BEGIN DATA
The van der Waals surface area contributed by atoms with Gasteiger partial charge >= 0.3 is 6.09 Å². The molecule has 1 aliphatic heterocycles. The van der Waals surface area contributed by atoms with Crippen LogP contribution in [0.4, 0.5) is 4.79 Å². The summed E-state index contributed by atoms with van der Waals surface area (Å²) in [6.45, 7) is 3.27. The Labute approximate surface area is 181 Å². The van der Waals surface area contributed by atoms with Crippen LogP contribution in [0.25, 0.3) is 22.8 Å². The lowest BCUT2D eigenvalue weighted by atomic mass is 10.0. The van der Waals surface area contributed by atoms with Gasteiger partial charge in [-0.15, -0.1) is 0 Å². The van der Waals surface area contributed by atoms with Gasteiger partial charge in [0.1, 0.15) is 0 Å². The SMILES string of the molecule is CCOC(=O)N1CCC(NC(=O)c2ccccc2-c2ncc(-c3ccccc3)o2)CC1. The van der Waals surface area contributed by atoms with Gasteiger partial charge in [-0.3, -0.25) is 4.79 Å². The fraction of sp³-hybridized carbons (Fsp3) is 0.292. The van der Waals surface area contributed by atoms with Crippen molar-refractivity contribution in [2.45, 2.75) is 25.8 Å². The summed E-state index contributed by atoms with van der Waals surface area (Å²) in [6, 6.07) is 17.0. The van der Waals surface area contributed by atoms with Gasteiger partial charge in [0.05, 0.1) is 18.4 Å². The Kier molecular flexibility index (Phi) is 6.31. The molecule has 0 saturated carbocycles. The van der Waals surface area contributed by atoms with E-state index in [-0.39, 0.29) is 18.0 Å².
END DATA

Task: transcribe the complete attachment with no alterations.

The van der Waals surface area contributed by atoms with Gasteiger partial charge >= 0.3 is 6.09 Å². The molecule has 1 aliphatic heterocycles. The van der Waals surface area contributed by atoms with Crippen LogP contribution in [0.4, 0.5) is 4.79 Å². The summed E-state index contributed by atoms with van der Waals surface area (Å²) in [6.45, 7) is 3.27. The Labute approximate surface area is 181 Å². The van der Waals surface area contributed by atoms with Crippen LogP contribution in [0.25, 0.3) is 22.8 Å². The lowest BCUT2D eigenvalue weighted by atomic mass is 10.0. The van der Waals surface area contributed by atoms with Gasteiger partial charge in [-0.15, -0.1) is 0 Å². The van der Waals surface area contributed by atoms with Gasteiger partial charge in [0.1, 0.15) is 0 Å². The SMILES string of the molecule is CCOC(=O)N1CCC(NC(=O)c2ccccc2-c2ncc(-c3ccccc3)o2)CC1. The van der Waals surface area contributed by atoms with Gasteiger partial charge in [-0.3, -0.25) is 4.79 Å². The fraction of sp³-hybridized carbons (Fsp3) is 0.292. The van der Waals surface area contributed by atoms with Crippen molar-refractivity contribution in [2.45, 2.75) is 25.8 Å². The summed E-state index contributed by atoms with van der Waals surface area (Å²) in [6, 6.07) is 17.0. The van der Waals surface area contributed by atoms with Gasteiger partial charge in [0.05, 0.1) is 18.4 Å². The Kier molecular flexibility index (Phi) is 6.31. The molecule has 0 saturated carbocycles. The van der Waals surface area contributed by atoms with E-state index in [-0.39, 0.29) is 18.0 Å².